First, a disclaimer.
I’ve never wanted to be wrong about anything as badly as I do about this.
Trouble is, try as I might, I can’t see anything other than a US win in this week’s Ryder Cup. A convincing one at that.
Another disclaimer: this is no slight at the European side.
You’ll notice these are “reasons the US will win”; not “reasons Europe will lose”. I also have no scientific rationale for thinking the way I do. It’s pure gut instinct.
Well, gut and brain. Wherever possible, I try to listen to my head over my heart and, whilst my heart beats out a steady, constant refrain of “Olé, Olé, Olé, Olé”, my head is already preparing for the sight of Steve Stricker, flanked by his beaming, Ralph Lauren-clad charges, holding aloft that brilliant little gold trophy on Sunday night.
Steve Stricker’s gentle demeanour belies an intense competitor who is one of the game’s most shred and astute leaders. Hugely popular and very much in the Ben Crenshaw mould, Stricker served noticed of his captaincy credentials when he led the US to a straightforward 19-11 victory in the 2017 Presidents Cup.
So complete was their dominance of the International side at Liberty National that they went into the singles requiring just a half-point to retain the trophy. Five of the 12 players on Stricker’s team that week – Johnson, Koepka, Thomas, Spieth and Berger – are on his side again in Wisconsin.
Speaking of Wisconsin, it so happens to be Stricker’s home state – the ultimate home game. Others might crumble under that pressure and the sheer weight of expectation but it’s hard to imagine Stricker suffering such a self-inflicted fate. He’ll get the ‘Cheeseheads’ onside and make them his 13th man.
Their home record is exceptionally good
Europeans love to remind you that nine of the last 12 Ryder Cups have been won by the ‘blue and gold’.
What that undeniable impressive number conceals is the fact that the three US wins in that span have all come on American soil and that, but for a ‘miracle’ at Medinah in 2012, they’d have won four of the last five contests in the United States. In fact, Europe has only won three times on Uncle Sam’s patch in the last 30 years.
In the ‘European Era’ (i.e. since 1979), the US holds an aggregate lead of 157.5-150.5 across 11 matches on their own patch, and that's despite one of Europe's handful of victories coming by a record-equalling scoreline.
Their players are on form
For the first time in a long time, it’s hard to find a weakness in the American side beyond the question mark that hovers over the fitness of Brooks Koepka.
Patrick Cantlay won the two most recent events on the PGA Tour; Tony Finau won the one before it; Xander Schauffele is the new Olympic gold medallist; Collin Morikawa won the most recent major; Koepka, Harris English, Daniel Berger, Bryson DeChambeau, Justin Thomas and Jordan Spieth have also won on the PGA Tour in 2021; the side accounts for seven of the current top-nine on the Official World Golf Rankings; their worst ranked player is world No.21 Scottie Scheffler – and only three of the 12 Europeans are better off than him.
They are, as the kids say, vibin’
The ‘old guard’ is gone
Phil Mickelson, Tiger Woods, Jim Furyk, Matt Kuchar and Zach Johnson were the cornerstones of a loss-heavy era for the United States. Between them, they have a combined Ryder Cup record of 55-77-18, winning just 64 points from a possible 150 – a by-their-standards miserable 42.7% return.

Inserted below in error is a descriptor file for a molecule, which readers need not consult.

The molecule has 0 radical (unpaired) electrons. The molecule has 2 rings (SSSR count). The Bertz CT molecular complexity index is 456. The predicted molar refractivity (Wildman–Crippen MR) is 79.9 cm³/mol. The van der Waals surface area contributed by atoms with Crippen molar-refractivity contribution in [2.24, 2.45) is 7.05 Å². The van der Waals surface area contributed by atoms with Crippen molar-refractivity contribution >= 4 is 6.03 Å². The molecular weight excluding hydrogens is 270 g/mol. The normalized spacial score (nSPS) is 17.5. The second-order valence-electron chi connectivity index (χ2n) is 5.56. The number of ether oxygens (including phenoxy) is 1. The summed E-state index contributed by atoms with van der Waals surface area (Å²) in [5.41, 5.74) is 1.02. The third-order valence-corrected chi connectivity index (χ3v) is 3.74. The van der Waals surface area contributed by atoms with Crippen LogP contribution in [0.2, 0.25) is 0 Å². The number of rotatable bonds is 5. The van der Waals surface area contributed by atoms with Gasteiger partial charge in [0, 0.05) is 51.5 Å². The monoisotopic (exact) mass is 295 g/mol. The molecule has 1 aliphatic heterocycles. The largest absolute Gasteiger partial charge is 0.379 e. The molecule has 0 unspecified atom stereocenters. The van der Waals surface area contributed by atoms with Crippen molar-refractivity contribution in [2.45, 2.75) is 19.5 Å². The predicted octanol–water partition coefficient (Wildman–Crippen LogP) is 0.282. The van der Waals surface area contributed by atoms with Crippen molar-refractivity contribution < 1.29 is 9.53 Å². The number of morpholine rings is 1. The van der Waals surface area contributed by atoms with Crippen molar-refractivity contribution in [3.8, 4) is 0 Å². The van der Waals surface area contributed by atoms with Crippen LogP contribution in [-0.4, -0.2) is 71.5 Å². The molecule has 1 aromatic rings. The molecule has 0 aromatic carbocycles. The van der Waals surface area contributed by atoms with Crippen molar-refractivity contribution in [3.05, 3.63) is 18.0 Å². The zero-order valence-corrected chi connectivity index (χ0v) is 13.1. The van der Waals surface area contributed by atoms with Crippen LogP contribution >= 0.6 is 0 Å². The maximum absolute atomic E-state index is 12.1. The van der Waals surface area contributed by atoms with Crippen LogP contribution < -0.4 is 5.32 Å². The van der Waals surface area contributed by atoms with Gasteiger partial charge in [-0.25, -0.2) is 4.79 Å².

Fortunately for Steve Stricker (whose own playing history in the match is equally ignominious), none of them are on his side this year. Instead, he has six rookies. His oldest player is 37-year-old Dustin Johnson. The ‘changing of the guard’ that the US has so badly needed for so long appears to have finally happened.
The scar tissue is gone. The slate is clean. The prospect is frightening.
No Patrick Reed = Good Thing
It might seem ludicrous to suggest that the United States could benefit from being without the 7-3-2 Patrick Reed, but the case is compelling.
So-called “Captain America” has been struggling for form and was recently hospitalised with pneumonia. Those are two big red flags for a side that cannot afford – and doesn’t need – to carry passengers.
Then there’s the ‘other’ stuff. The noise, if you will.
Reed is a controversial, divisive figure. He (and his wife and mother-in-law) had plenty to say in the wake of the 2018 Ryder Cup defeat in France, none of it conducive to harmony and goodwill.
You get the impression that ‘Team Reed’, his self-styled inner sanctum, views itself as the 51st and most important US state. The reality is that it’s a rogue nation, a renegade island where diplomacy goes to die and all roads lead to drama.
For all of his brilliance in this contest since his debut in 2014, Reed carries too much baggage for Stricker’s liking. Leaving this lone wolf to howl from the @useGolfFacts Twitter account feels like the right decision.
They're well prepped
Last week, whilst the European side was being finalised at the BMW PGA Championship, the US players and their caddies – with the exception of the injured Koepka – were at Whistling Straits with Stricker on a reconnaissance mission.
The captain also arranged a dinner for his six automatic qualifiers ahead of revealing his picks. In short? They’re doing all the right things, all of the simple things that good teams should do… things some past American sides have completely neglected.
It's taken multiple heavy defeats, one Task Force and no doubt many difficult conversations but it looks from afar as though the US might just be figuring out this Ryder Cup thing.
God, I hope I'm wrong.